Pictured: House Rep. Manny Guzman and Johanny Cepeda-Freytiz
A movement spurs in local Pennsylvania politics that is shaping the outlook for future races. Photo by Carlos Nogueras AL DÍA / News

How Latinos helped shape a winning projection for a blue PA House of Representatives

Democrats are a handful of seats away from securing a majority in the State House for the first time in a decade, furthering the PA blue wave.


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The Republican red wave was more of a drop in Pennsylvania, where Democrats are currently two seats away from achieving a majority in the State House of Representatives days after Election Day.

Much of the upset was attributed to a fresh, redistricted map that gave State Democrats a more encouraging outlook amid of a seemingly growing red movement. 

The redistributed districts provoked pushback and litigation from Republicans, who argued the Legislature’s Reapportionment Commission “admittedly made extensive use of race” beyond the scope of the Voting Rights Act. 

Mark Nordenberg, the Commission head, argued to the Inquirer in July that consideration of race was thoughtfully applied beyond its minimum requirements to even out the candidate playing field for voters of color. 

And indeed, the PA Latino population brought their candidates to the table, putting Republicans to task in districts like Reading, where Johanny Cepeda-Freytiz, a Democrat, flipped a GOP stronghold blue. 

State Rep. Manny Guzman
State Rep. Manny Guzman is gearing up for future races. Says the most recent election is an example of what's to come. Photo by Carlos Nogueras / AL DÍA News

“What’s gonna happen from here on out, and I’ve said this before, is that our opportunities as [the] Latino bloc here in the Commonwealth of Pennsylvania are only gonna increase,” said State Rep Manny Guzman, the Latino incumbent for District 127, in Berks County. 

Of the influence the new maps will have in future elections, Guzman said he “doesn’t anticipate 10 years from now when they’re doing this process again, I don't anticipate Latinos not having a strong showing and not being the number one or number two demographic.” 

“I think there’s an excitement, there’s a momentum. And we have to keep that going,” said Cepeda-Freytiz. “We have to now find a way that [Latinos] remain connected in the process and become excited about running for office because it’s doable and it’s attainable.”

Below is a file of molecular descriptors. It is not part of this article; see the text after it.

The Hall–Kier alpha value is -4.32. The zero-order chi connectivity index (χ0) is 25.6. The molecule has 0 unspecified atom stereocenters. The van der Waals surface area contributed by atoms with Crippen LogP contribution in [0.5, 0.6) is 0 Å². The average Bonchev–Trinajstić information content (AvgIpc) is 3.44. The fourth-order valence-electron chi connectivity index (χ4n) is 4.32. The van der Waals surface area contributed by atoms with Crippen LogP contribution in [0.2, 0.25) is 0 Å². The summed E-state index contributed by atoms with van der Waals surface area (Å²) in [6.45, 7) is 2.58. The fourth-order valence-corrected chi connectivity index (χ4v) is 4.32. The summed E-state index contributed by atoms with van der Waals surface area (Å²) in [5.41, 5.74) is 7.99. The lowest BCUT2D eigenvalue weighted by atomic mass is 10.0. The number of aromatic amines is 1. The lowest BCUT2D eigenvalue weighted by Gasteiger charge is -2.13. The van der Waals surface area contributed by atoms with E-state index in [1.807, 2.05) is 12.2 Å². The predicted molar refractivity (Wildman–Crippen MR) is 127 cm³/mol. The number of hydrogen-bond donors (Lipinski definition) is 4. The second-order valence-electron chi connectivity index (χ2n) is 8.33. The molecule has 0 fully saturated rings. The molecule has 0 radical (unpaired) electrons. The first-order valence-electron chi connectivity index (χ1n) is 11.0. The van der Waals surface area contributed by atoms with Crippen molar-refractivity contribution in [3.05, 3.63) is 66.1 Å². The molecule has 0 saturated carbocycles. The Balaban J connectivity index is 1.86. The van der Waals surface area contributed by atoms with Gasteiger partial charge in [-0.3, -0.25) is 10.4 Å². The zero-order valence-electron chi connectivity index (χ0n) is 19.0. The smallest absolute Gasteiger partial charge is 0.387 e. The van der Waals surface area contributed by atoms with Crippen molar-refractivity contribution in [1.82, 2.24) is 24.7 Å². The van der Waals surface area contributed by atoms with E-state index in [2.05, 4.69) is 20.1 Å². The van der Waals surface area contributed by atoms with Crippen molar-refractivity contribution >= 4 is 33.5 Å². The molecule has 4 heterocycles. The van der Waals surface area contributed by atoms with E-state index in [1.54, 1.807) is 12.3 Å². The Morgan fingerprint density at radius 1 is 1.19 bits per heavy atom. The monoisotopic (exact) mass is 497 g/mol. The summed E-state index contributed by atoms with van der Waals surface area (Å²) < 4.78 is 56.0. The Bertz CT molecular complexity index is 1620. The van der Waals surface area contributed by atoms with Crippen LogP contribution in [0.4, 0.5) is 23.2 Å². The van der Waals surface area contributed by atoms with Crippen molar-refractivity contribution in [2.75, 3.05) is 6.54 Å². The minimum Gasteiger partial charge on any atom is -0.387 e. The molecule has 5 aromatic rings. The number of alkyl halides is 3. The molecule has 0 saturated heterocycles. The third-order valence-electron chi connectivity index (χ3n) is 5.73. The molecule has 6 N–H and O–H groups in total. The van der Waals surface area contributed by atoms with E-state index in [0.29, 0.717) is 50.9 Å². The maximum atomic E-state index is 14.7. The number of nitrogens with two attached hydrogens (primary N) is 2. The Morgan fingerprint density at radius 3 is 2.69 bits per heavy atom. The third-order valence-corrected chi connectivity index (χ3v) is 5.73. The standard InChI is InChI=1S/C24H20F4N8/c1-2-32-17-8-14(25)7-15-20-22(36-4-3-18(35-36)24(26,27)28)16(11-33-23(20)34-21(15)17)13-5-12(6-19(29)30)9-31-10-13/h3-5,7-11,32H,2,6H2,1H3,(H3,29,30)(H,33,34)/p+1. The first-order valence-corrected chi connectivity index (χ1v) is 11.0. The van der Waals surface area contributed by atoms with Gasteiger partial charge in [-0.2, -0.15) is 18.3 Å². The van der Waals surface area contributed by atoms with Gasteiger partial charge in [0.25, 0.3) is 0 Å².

The existing makeup of the House is off balance, despite a growing Hispanic population. Hispanics hold seats, but they are few and far between — Rep. Manny Guzman, the incumbent for Berks, Rep. Danilo Burgos, serving a generous fraction of Philly, Rep. José Giral, who inherited the Philly District from Ángel Cruz, Rep. Ben Sanchez from PA-153 in Montgomery County, and recently-elected Cepeda-Freytiz, also representing Reading. 

Yesenia Rodríguez of Hazleton was the sixth challenger in District 116, but ultimately lost to Dane Watro by a wide 61-31 percent margin. Barring Giral, the only other challenger came from District 129, where Cepeda-Freytiz won by double-digit numbers. 

The Pennsylvania State Senate has no Latinos. 

Responding to whether the recent wins would inspire future Latino candidates, Cepeda-Freytiz said, “it’s a tough question.” 

Johanny Cepeda-Freytiz
Johanny Cepeda-Freytiz broke through a Republican wall in PA 129, and will serve as its first Latina Representative. Photo by Carlos Nogueras / AL DÍA News

“This was never on my to-do list. This was never a goal of mine to run for office. If anything, I despised politics. However, I’ve always had a love for people and community (...) If I wanted to show love for my community, I knew that I had to sacrifice and assume this leadership role,” she said.

But to Guzman, who told AL DÍA that Latinos should “get ready,” the recent upset is the start of a long-term takeover. 

“It’s inevitable that there are going to be more opportunities from here on out for Latinos and Latino candidates who want to run, and potentially have a chance to win,” he noted. 

“Our challenge as a Latino community is finding those candidates and encouraging those candidates, and providing those candidates with the resources because it’s not easy to run this type of a race, especially when many of us are working-class people,” Guzman added. 

His background speaks to his perspective. He is one of five siblings raised by a single mother with very limited resources. 

Cepeda-Freytiz owns a restaurant, Mi Casa Su Casa, which she closed down to run her campaign. And Burgos operated as a neighorhood grocer before he assumed office a few years ago. 

Some Democratic Strategists believe there is a growing movement in the depths of local politics. 

“It really trickles down,” said Jonathan Tinoco, a strategist and Field Director for Cepeda-Freytiz’s campaign, who added that Latino roles across several offices created a resource pipeline. 

“When you have that type of leadership on that level, now we have a pipeline of communication, understanding. But also accountability that was not being communicated (...) It’s really a step forward,” Tinoco said. 

Guzman shared that opinion, and told AL DÍA he hopes to scout quality candidates in a more level playing field. 

“To put it succinctly, we need to get ready, because the opportunities are only gonna increase from here on out,” he said.


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